Patrick Doyle (businessman)

Patrick Doyle (1777 – June 4, 1857) was born lived and died in Newfoundland. During his lifetime he was active in a number of areas involving commerce and politics. His first career was as a sea captain making voyages between St. John's and Bristol, England. By 1819 he owned a 46-ton sealing schooner, had acquired numerous properties on the St John's waterfront and was running a thriving import business. He maintained portions of his business interests throughout his life to provide him with the wealth and prosperity to pursue many other interests.

One of those interests involved the political life of Newfoundland. Between 1820 and 1832, he was a member of the political committee During that period he was part of the colony's struggle for representative government. The movement was led by William Carson and Patrick Morris. In 1837, he was legally elected to the Newfoundland House of Assembly.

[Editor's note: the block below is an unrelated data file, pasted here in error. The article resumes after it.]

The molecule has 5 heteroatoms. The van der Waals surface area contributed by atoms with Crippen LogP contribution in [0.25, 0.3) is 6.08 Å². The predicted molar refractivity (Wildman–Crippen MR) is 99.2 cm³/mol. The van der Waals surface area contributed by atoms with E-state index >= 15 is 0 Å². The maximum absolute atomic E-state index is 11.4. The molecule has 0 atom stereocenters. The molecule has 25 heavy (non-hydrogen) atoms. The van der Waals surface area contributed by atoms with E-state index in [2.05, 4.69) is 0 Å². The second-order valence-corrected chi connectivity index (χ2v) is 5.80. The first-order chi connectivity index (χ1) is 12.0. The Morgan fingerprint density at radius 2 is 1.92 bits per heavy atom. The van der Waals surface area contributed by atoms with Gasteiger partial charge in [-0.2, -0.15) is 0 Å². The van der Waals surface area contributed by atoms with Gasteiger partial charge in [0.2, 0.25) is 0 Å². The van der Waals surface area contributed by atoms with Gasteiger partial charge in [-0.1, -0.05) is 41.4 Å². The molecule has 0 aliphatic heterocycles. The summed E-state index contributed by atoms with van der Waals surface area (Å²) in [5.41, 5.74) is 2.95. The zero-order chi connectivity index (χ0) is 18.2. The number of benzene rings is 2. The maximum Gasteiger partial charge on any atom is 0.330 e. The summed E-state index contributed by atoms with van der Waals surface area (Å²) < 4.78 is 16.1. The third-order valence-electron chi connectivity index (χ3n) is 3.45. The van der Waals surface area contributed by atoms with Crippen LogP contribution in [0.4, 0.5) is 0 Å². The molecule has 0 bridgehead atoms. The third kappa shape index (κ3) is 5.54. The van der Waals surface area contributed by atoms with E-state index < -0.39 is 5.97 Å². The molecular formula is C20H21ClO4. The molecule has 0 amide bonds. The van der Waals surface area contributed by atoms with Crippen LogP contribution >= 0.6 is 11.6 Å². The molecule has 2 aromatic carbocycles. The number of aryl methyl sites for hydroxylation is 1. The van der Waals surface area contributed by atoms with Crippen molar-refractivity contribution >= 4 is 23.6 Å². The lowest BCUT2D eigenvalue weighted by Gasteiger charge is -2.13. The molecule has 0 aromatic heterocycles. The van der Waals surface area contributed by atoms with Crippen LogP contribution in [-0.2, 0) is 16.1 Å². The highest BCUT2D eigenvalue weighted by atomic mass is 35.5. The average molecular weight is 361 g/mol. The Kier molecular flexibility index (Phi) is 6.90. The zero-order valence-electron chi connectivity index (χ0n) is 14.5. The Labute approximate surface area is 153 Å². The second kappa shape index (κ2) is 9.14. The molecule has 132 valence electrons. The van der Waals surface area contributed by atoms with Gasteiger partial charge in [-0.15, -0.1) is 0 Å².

At the end of his term in 1842, he became the police magistrate for St John's. In 1845 he was appointed a magistrate of the Court of Sessions, a position he held until his death.

His work with the community was extensive. A Roman Catholic, Doyle held a number of positions with the Benevolent Irish Society. This was a local organization that was aimed at improving education and reducing poverty. He also did work for charities involved with orphans and assisted the local church in finding a site for the new cathedral.

Doyle was a successful businessman who spent much of his time improving the situation for his fellow countrymen. He contributed greatly to Newfoundland during his lifetime.

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